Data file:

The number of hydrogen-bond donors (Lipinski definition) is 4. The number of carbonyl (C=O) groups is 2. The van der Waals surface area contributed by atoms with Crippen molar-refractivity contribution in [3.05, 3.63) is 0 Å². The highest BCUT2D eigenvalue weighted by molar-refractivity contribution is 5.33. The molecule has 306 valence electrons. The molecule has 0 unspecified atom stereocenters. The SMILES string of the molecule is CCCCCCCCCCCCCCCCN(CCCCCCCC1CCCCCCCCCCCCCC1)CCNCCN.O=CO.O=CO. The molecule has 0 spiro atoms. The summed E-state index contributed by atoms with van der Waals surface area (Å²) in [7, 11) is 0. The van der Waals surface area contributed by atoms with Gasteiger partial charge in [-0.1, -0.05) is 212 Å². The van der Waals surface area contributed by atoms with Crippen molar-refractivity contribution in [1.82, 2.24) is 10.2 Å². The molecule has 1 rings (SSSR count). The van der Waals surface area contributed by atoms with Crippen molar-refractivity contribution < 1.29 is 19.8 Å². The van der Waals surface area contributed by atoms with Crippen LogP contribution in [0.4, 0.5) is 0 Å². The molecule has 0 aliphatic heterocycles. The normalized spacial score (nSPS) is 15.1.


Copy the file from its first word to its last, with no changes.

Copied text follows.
The number of hydrogen-bond donors (Lipinski definition) is 4. The number of carbonyl (C=O) groups is 2. The van der Waals surface area contributed by atoms with Crippen molar-refractivity contribution in [3.05, 3.63) is 0 Å². The highest BCUT2D eigenvalue weighted by molar-refractivity contribution is 5.33. The molecule has 306 valence electrons. The molecule has 0 unspecified atom stereocenters. The SMILES string of the molecule is CCCCCCCCCCCCCCCCN(CCCCCCCC1CCCCCCCCCCCCCC1)CCNCCN.O=CO.O=CO. The molecule has 0 spiro atoms. The summed E-state index contributed by atoms with van der Waals surface area (Å²) in [7, 11) is 0. The van der Waals surface area contributed by atoms with Gasteiger partial charge in [-0.1, -0.05) is 212 Å². The van der Waals surface area contributed by atoms with Crippen molar-refractivity contribution in [1.82, 2.24) is 10.2 Å². The molecule has 1 rings (SSSR count). The van der Waals surface area contributed by atoms with Crippen molar-refractivity contribution < 1.29 is 19.8 Å². The van der Waals surface area contributed by atoms with Crippen LogP contribution in [0.4, 0.5) is 0 Å². The molecule has 0 aliphatic heterocycles. The normalized spacial score (nSPS) is 15.1.